New York to Ban Traffic From More Streets to Help Prevent Virus Spread

New York City will ban traffic from nearly a dozen more miles of streets starting on Thursday.
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New York City will ban traffic from nearly a dozen more miles of streets starting on Thursday, Mayor Bill de Blasio said, as residents look to venture outside during the coronavirus pandemic shutdown. 

The city will open 7.6 miles of streets in the Bronx, Brooklyn, Manhattan and Queens, and 2.8 miles of streets adjacent to parks in Brooklyn, Manhattan, Queens and Staten Island, de Blasio said during a daily news briefing.

An additional 1.3 miles will be opened in Queens, Brooklyn and Manhattan, in partnership with community groups.

Throughout May, 9.2 miles of additional protected bike lanes will be created in Brooklyn, Manhattan and Queens, de Blasio said. The first lane is scheduled to open on Thursday, on Broadway in Manhattan.

“This is important,” he said. “Many, many New Yorkers are choosing to use bicycles to get around more than ever as part of their everyday life.”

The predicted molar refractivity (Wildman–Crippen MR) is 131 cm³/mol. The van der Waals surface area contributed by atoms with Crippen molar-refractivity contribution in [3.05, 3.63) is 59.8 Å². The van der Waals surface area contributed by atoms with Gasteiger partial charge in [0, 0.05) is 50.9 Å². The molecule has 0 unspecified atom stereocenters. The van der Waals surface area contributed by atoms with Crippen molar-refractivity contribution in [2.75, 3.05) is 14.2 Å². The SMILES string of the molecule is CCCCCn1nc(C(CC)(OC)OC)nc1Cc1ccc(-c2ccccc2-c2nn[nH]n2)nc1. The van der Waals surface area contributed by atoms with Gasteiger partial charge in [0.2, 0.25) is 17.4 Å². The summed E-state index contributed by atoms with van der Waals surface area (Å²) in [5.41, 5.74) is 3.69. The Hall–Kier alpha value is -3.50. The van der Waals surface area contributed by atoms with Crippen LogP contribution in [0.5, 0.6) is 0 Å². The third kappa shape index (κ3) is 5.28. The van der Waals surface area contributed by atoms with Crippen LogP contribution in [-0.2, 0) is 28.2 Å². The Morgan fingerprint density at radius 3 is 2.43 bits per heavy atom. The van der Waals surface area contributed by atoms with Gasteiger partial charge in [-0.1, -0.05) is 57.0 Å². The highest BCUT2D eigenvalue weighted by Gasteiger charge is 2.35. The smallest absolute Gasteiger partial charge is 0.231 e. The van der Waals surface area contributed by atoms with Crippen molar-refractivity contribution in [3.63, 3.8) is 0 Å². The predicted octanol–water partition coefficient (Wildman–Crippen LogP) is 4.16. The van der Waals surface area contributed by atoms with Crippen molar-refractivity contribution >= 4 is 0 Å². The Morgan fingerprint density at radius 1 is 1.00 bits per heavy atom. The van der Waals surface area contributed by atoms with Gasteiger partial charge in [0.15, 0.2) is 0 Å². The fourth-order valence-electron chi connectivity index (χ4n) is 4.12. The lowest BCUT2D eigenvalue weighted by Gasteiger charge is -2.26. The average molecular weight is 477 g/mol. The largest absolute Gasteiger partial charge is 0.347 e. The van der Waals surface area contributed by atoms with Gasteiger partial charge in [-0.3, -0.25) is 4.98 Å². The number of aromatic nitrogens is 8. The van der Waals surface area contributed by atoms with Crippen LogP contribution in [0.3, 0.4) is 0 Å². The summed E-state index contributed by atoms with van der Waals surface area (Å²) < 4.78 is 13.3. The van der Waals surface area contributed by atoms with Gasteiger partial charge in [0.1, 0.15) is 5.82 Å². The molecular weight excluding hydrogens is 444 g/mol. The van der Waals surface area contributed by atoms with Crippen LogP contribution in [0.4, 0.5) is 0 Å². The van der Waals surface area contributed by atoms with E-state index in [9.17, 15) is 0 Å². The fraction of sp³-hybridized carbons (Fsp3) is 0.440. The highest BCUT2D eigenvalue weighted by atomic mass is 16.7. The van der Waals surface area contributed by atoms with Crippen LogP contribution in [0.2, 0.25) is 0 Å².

New Yorkers have been flocking to city parks, despite social distancing orders, running the risk of spreading the highly contagious respiratory disease. Playgrounds remained closed.

The police have been criticized for enforcing social distancing requirements more aggressively in minority neighborhoods.

The city has been the epicenter of the crisis and while data indicates the city is reducing the spread of the virus the numbers are still “not what we’re looking for,” the mayor said.

Meanwhile, de Blasio said that 72 children in the city have become ill with a dangerous inflammatory syndrome that appears to be linked to the coronavirus, up from 30 cases from the previous day

The mayor said the city was planning a public awareness campaign to alert parents to the rare syndrome, which resembles toxic shock.